NASA SBIR 2010 Solicitation


PROPOSAL NUMBER: 10-1 A2.02-9091
SUBTOPIC TITLE: Combustion for Aerospace Vehicles
PROPOSAL TITLE: Hybrid Approach for Modeling Chemical Kinetics and Turbulence Effects on Combustion- Instability

SMALL BUSINESS CONCERN (Firm Name, Mail Address, City/State/Zip, Phone)
CFD Research Corporation
215 Wynn Drive, 5th Floor
Huntsville, AL 35805 - 1944
(256) 726-4800

PRINCIPAL INVESTIGATOR/PROJECT MANAGER (Name, E-mail, Mail Address, City/State/Zip, Phone)
Ranjan S Mehta
215 Wynn Drive, 5th Floor
Huntsville, AL 35805 - 1944
(256) 726-4858

Estimated Technology Readiness Level (TRL) at beginning and end of contract:
Begin: 2
End: 5

TECHNICAL ABSTRACT (Limit 2000 characters, approximately 200 words)
Combustion instabilities pose a significant technical risk in the development of liquid and solid rocket motors. Much of the effort in modeling combustion instabilities has focused either on systems-level tools, or use of detailed computational fluid dynamics (CFD) to simulate all the involved processes. The important effects of finite-rate chemical kinetics and turbulence-chemistry interactions have been neglected in combustion instability modeling. In this SBIR project, CFD Research Corporation (CFDRC) will team up with Gloyer-Taylor Laboratories (GTL) to develop a hybrid approach by combining CFD capabilities with a systems-level instability modeling approach, the latter based on the Universal Combustion Device Stability (UCDS) process. These capabilities will be used to quantify the effects of finite-rate chemistry and turbulence-chemistry interactions on combustion instabilities. In Phase I, feasibility of the proposed approach will be demonstrated by combining 2-D Reynolds Averaged Navier Stokes and Large Eddy Simulation computations with the UCDS framework. In Phase II, the instability analysis will be enhanced by coupling: (1) 3-D CFD analysis; and (2) Improved UCDS process with more accurate treatment of boundary conditions and the flame. The proposed approach will enable an accurate combustion instability analysis of rocket motors, gas turbine combustors, and ramjet and scramjet engines.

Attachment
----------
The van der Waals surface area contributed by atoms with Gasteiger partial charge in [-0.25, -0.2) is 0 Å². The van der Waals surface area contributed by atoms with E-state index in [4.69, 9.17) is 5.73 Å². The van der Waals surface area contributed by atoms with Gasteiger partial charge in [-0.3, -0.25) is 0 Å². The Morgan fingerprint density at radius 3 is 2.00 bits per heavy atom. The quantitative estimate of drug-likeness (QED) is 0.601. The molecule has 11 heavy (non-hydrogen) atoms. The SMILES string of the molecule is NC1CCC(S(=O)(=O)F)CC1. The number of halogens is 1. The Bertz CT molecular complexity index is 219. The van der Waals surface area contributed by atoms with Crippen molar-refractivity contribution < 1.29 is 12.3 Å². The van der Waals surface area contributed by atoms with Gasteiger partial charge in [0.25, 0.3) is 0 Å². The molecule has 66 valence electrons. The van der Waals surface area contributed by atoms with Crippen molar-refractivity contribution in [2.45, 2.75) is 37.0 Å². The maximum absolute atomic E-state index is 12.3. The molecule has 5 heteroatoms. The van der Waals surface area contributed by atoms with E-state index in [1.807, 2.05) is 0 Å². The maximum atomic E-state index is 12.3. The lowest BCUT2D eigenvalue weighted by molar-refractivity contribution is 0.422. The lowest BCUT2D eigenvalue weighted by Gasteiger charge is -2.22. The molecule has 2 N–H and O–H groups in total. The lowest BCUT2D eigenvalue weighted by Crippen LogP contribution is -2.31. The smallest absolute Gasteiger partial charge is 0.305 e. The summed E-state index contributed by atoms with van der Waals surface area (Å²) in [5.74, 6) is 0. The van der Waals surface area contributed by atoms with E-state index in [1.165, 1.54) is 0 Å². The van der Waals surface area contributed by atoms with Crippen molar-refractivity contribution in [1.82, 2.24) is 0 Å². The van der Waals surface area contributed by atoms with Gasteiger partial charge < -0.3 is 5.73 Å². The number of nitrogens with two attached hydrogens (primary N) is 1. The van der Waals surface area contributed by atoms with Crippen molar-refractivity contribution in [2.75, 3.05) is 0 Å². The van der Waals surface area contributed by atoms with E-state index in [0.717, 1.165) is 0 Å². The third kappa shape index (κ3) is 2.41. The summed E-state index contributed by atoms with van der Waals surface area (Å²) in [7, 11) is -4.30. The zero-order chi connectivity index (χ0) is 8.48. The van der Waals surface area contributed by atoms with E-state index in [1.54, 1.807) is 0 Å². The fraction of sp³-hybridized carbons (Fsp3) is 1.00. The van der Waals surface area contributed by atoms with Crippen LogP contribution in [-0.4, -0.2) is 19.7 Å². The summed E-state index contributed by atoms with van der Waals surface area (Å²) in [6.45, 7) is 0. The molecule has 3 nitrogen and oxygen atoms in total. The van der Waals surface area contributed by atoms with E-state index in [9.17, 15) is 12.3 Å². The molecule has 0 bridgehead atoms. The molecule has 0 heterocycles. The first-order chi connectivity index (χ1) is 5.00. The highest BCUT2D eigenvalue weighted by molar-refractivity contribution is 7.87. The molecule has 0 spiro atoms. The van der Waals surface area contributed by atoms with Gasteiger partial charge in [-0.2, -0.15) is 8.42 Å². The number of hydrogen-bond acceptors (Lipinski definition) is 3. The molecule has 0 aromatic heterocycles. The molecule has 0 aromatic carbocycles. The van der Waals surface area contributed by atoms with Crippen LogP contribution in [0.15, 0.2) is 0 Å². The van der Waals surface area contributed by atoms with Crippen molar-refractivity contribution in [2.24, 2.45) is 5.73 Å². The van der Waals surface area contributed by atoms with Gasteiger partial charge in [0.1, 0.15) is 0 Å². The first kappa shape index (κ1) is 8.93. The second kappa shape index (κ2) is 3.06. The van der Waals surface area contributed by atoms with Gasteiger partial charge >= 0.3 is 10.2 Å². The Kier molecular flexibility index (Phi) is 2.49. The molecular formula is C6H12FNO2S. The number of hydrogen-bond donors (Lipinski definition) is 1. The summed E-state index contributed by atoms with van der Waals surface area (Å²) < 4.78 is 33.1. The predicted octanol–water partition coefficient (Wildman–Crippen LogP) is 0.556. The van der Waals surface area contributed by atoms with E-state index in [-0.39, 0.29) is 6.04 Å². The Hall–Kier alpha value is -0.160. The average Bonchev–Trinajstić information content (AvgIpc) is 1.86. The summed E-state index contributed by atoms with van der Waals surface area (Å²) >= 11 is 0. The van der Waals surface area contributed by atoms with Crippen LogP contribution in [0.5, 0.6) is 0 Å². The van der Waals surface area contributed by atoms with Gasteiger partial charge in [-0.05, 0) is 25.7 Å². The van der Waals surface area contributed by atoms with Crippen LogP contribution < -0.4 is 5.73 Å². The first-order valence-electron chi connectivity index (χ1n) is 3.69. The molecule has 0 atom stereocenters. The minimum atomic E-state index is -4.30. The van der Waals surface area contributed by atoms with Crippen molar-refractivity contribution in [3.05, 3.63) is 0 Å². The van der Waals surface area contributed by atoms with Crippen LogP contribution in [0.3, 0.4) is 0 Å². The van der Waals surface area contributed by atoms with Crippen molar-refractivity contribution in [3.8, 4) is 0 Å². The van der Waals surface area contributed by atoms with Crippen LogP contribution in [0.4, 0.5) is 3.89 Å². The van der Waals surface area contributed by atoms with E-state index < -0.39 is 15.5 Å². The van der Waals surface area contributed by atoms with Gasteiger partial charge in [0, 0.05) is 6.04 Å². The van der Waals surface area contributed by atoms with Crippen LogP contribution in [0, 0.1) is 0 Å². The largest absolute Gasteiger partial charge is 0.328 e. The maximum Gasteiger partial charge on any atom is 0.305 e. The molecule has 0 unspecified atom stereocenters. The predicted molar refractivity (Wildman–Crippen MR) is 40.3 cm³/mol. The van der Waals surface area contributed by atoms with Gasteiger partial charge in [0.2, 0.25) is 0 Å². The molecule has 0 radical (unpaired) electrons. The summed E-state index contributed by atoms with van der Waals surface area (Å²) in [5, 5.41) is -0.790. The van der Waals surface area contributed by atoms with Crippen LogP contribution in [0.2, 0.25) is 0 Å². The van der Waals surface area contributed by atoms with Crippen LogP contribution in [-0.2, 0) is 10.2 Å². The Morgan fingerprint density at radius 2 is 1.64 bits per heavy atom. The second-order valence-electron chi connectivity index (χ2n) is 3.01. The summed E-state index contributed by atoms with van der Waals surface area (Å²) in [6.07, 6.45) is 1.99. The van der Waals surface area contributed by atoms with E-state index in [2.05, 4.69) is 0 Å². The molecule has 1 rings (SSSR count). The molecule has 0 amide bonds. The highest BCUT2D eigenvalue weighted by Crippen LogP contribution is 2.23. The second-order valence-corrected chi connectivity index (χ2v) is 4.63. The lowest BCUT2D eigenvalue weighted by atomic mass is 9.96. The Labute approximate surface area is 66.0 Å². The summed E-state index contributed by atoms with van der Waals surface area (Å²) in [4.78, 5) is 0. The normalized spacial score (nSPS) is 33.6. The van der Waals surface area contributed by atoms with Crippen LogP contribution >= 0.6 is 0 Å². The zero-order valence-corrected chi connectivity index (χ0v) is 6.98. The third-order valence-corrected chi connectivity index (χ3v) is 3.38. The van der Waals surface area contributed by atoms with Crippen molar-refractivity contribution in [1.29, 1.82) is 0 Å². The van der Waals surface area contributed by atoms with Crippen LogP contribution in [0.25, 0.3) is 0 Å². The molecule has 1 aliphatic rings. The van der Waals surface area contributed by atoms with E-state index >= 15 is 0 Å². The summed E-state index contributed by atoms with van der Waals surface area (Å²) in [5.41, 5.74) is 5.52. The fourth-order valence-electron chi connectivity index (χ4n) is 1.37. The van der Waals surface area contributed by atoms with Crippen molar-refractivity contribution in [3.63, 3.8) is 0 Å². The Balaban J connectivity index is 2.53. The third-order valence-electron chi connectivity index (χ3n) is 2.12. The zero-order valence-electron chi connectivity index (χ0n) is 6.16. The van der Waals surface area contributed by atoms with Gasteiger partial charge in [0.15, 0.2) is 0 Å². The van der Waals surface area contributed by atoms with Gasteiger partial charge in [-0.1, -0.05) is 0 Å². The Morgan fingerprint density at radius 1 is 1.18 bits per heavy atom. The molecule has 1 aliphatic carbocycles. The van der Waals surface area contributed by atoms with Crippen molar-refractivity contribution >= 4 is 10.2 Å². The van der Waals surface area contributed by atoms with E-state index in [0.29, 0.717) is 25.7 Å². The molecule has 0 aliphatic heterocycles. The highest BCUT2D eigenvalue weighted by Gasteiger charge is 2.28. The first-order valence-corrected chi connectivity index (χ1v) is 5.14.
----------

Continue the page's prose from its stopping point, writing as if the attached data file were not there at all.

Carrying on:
POTENTIAL NASA COMMERCIAL APPLICATIONS (Limit 1500 characters, approximately 150 words)
The model developed in this SBIR project will be extremely useful in identifying the potential sources of combustion instability, and ways to suppress them. The tools developed will allow mitigation of instability problems in the design-phase, eliminating expensive testing needed when combustion instabilities occur in engine testing. The methods developed under this project will have wide ranging applications at NASA, including design of propulsion devices such as solid rocket motors, liquid rocket engines and gas turbine combustors important in the design of the Heavy Lift Launch System, In-space propulsion systems, numerous planetary spacecraft missions, etc. The instability analysis methodology developed in this SBIR project can also be applied to high-speed combustion devices such as ramjet and scramjet engines, as the method combines the key advantages of both sufficiently detailed CFD analysis and accurate system-level modeling paradigm. In this respect, the tool will be useful to NASA's Hypersonics Program.

POTENTIAL NON-NASA COMMERCIAL APPLICATIONS (Limit 1500 characters, approximately 150 words)
The tool developed will also be useful to a number of industries, including gas turbine manufacturers for civilian energy and aviation applications. The tool will also be useful to the Air Force in the design of propulsion devices such as the engine for the Joint Strike Fighter. The software developed in this SBIR will allow cost-effective design and analysis of combustion systems. The ability to avoid combustion-driven instability and investigation of high-payoff ideas will be possible. The final product will be marketable to OEMs and designers/manufacturers of gas turbines, I.C. engines and other combustion/propulsion devices which can be affected by combustion instability. The tool will also be useful in missile propulsion system designs such as X-51, Waverider as well as Standard Missile 6 upgrades. It will also be useful in the next generation launch vehicles such as Falcon.

TECHNOLOGY TAXONOMY MAPPING (NASA's technology taxonomy has been developed by the SBIR-STTR program to disseminate awareness of proposed and awarded R/R&D in the agency. It is a listing of over 100 technologies, sorted into broad categories, of interest to NASA.)
Models & Simulations (see also Testing & Evaluation)
Verification/Validation Tools

Form Generated on 09-03-10 12:12